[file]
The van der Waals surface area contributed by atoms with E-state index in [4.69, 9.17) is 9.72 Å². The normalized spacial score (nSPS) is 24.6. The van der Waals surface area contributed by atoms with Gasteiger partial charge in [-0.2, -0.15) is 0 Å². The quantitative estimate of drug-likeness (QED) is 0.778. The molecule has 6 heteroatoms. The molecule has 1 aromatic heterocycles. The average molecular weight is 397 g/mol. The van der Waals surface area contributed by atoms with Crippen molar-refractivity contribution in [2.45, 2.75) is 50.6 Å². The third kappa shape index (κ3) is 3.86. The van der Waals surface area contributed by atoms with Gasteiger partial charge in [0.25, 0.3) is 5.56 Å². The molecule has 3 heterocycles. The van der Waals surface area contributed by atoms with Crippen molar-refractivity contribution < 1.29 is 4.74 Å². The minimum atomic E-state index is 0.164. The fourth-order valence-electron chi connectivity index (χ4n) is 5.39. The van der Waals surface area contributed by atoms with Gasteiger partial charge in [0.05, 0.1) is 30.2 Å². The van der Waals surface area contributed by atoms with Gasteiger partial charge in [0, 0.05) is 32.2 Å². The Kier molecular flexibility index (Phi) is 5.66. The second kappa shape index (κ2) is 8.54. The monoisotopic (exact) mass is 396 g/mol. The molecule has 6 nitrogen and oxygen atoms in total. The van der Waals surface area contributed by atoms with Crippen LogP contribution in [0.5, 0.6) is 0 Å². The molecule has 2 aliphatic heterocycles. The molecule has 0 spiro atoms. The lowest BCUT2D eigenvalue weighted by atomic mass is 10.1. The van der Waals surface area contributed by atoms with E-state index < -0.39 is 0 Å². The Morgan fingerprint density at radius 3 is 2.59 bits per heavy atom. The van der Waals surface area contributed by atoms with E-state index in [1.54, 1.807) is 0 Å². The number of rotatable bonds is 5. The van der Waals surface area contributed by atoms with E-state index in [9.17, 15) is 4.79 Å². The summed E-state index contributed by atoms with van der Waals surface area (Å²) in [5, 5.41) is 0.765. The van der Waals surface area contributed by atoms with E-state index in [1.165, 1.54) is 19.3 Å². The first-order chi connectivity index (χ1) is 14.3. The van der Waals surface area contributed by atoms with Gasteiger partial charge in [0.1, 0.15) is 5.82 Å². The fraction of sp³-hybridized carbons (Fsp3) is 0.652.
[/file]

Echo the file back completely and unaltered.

The van der Waals surface area contributed by atoms with E-state index in [4.69, 9.17) is 9.72 Å². The normalized spacial score (nSPS) is 24.6. The van der Waals surface area contributed by atoms with Gasteiger partial charge in [-0.2, -0.15) is 0 Å². The quantitative estimate of drug-likeness (QED) is 0.778. The molecule has 6 heteroatoms. The molecule has 1 aromatic heterocycles. The average molecular weight is 397 g/mol. The van der Waals surface area contributed by atoms with Crippen molar-refractivity contribution in [2.45, 2.75) is 50.6 Å². The third kappa shape index (κ3) is 3.86. The van der Waals surface area contributed by atoms with Gasteiger partial charge in [0.25, 0.3) is 5.56 Å². The molecule has 3 heterocycles. The van der Waals surface area contributed by atoms with Crippen molar-refractivity contribution < 1.29 is 4.74 Å². The minimum atomic E-state index is 0.164. The fourth-order valence-electron chi connectivity index (χ4n) is 5.39. The van der Waals surface area contributed by atoms with Gasteiger partial charge in [0.05, 0.1) is 30.2 Å². The van der Waals surface area contributed by atoms with Gasteiger partial charge in [0, 0.05) is 32.2 Å². The Kier molecular flexibility index (Phi) is 5.66. The second kappa shape index (κ2) is 8.54. The monoisotopic (exact) mass is 396 g/mol. The molecule has 6 nitrogen and oxygen atoms in total. The van der Waals surface area contributed by atoms with Crippen LogP contribution in [0.5, 0.6) is 0 Å². The molecule has 2 aliphatic heterocycles. The molecule has 0 spiro atoms. The lowest BCUT2D eigenvalue weighted by atomic mass is 10.1. The van der Waals surface area contributed by atoms with E-state index < -0.39 is 0 Å². The Morgan fingerprint density at radius 3 is 2.59 bits per heavy atom. The van der Waals surface area contributed by atoms with E-state index in [1.54, 1.807) is 0 Å². The number of rotatable bonds is 5. The van der Waals surface area contributed by atoms with E-state index in [9.17, 15) is 4.79 Å². The summed E-state index contributed by atoms with van der Waals surface area (Å²) in [5, 5.41) is 0.765. The van der Waals surface area contributed by atoms with E-state index in [1.165, 1.54) is 19.3 Å². The first-order chi connectivity index (χ1) is 14.3. The van der Waals surface area contributed by atoms with Gasteiger partial charge in [0.1, 0.15) is 5.82 Å². The fraction of sp³-hybridized carbons (Fsp3) is 0.652.